The other night my husband and I had a huge wake-up call. It was the middle of the night, and I heard screaming and crying coming from the kitchen. I immediately knew that it was Kaitlyn, and in exasperation, I jerked my husband awake and said, "Get Kaitlyn!" We rushed out of bed and found her in the dark kitchen, crying and scared. She was disoriented and very pale… tell-tale signs of Kaitlyn's low blood sugar. My husband grabbed her testing kit while I went for the juice.
When her number popped up on the screen, we were very surprised to see that it was on the low end, but still in her normal range. We started giving her juice anyway, got an alcohol prep pad, cleaned her finger and checked again. This time, we got a number that made more sense based on how she was acting. She was actually 20 points lower than the first time we checked. After the juice she improved almost immediately. She woke up a little bit more and acted more like herself. We could talk to her, and she told us she was feeling better. A few minutes later, we checked again, making sure we cleaned her finger, and she was back in her normal range.
Kaitlyn fell right asleep, but my husband and I were rattled and jittery from the scare we had just experienced. We talked about it and realized that Kaitlyn had eaten some apple slices as a bedtime snack right before she went to sleep. A couple hours later when my husband was going to bed, he checked her apple juice-covered finger. It of course gave a high reading, which he treated. Instead of bringing her back in range, the unnecessary treatment sent her too low.
We realized that night that we had gotten into a really bad habit! Often times we neglect to make sure Kaitlyn's hands are washed or cleaned with alcohol before we check her blood sugar, especially at night, while she's sleeping.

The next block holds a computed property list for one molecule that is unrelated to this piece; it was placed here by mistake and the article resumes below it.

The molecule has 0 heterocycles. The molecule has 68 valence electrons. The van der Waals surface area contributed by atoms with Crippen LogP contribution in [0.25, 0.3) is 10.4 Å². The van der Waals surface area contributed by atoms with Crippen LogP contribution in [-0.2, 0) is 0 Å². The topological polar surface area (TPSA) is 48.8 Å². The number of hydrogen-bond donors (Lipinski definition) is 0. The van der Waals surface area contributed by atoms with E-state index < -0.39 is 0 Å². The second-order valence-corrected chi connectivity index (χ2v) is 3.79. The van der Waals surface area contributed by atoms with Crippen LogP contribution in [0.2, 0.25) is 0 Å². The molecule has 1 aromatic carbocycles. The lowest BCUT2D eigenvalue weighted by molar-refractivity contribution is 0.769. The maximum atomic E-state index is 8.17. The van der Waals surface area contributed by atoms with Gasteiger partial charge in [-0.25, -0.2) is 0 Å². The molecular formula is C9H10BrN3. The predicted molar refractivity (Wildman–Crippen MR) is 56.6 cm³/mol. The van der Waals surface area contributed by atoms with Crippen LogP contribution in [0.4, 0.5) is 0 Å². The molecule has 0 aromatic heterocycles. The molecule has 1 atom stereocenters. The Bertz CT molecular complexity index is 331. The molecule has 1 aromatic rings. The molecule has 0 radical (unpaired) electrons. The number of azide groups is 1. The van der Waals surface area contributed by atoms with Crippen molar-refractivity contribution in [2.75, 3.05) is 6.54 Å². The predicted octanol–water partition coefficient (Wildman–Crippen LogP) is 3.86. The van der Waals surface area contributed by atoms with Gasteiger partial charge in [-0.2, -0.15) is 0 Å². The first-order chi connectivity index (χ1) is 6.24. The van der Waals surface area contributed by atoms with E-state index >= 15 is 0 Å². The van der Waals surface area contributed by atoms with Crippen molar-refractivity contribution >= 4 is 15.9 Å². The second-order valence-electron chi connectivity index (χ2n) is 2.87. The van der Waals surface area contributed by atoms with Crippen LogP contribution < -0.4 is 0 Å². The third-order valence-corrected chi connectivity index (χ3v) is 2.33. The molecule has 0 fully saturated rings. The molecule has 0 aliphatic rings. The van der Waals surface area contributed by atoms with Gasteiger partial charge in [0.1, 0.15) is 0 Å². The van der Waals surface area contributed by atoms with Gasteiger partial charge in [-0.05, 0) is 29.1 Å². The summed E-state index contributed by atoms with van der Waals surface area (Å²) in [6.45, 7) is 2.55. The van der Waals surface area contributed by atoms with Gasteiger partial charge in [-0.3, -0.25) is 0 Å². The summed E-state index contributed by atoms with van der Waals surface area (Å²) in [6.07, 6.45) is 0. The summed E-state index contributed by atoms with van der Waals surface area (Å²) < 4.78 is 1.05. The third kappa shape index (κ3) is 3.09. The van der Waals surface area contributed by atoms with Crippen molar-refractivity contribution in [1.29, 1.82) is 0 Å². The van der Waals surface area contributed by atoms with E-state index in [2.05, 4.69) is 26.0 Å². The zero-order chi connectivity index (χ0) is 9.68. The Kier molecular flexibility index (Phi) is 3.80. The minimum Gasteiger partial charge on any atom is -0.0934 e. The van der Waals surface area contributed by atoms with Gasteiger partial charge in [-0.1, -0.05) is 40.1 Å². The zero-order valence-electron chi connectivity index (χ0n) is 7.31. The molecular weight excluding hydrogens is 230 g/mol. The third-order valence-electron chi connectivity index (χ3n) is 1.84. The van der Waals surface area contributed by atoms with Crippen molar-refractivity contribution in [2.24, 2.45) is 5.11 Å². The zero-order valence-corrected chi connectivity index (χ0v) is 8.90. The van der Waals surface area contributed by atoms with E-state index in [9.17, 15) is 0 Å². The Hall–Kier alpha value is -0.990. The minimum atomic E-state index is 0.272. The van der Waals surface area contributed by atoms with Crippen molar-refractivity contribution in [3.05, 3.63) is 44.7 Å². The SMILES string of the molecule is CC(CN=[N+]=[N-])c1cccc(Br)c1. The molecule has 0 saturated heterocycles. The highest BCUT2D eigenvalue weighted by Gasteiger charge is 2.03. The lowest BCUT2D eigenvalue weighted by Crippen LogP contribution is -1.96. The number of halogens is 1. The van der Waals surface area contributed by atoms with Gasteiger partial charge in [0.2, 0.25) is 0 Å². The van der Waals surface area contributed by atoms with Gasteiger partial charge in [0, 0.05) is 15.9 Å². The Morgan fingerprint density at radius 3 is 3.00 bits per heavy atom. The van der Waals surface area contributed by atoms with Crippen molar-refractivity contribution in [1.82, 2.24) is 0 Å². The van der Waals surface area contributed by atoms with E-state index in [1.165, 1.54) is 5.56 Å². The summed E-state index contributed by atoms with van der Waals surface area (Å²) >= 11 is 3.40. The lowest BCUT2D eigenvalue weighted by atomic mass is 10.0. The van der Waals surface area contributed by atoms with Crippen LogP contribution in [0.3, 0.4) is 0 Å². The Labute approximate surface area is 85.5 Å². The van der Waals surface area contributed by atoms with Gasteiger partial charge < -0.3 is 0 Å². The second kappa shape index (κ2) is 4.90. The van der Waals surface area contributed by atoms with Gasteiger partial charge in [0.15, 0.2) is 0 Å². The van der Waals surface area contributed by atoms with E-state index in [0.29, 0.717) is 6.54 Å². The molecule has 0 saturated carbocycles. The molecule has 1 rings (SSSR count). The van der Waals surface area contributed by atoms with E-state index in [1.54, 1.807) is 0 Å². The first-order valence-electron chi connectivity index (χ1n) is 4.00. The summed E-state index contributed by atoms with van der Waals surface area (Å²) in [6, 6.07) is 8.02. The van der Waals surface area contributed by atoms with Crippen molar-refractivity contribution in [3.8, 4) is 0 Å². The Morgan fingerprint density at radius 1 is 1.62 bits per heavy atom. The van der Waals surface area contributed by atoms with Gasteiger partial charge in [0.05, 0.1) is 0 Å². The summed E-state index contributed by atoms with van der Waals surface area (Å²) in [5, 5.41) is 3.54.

I hope that I'm not completely alone when I say that taking care of a child with diabetes is tiring work. It's hard to be diligent in doing everything just the right way all the time, day after day, year after year. Sometimes, it's all too easy to let things slip a little bit. We sometimes rationalize that we're being careful enough and forget about the consequences of being too casual or sloppy. Unfortunately, it sometimes takes a wake-up call to renew our resolve to put our best efforts forward in taking care of our little Kaitlyn.
About the author: My name is Kim. My daughter Kaitlyn (the third of our five children) was diagnosed with type 1 diabetes just a few years after my nephew James was diagnosed with the same disease. I'm excited to pair up with my sister-in-law, Jen, to share our story with you!
Disclaimer: The experiences and suggestions recounted in these articles are not intended as medical advice, and they are not necessarily the "typical" experiences of families with a child who has type 1 diabetes. These situations are unique to the families depicted. Families should check with their healthcare professionals regarding the treatment of type 1 diabetes and the frequency of blood glucose monitoring. Jen and Kim are real moms of kids with type 1 diabetes and have been compensated for their contributions to this site.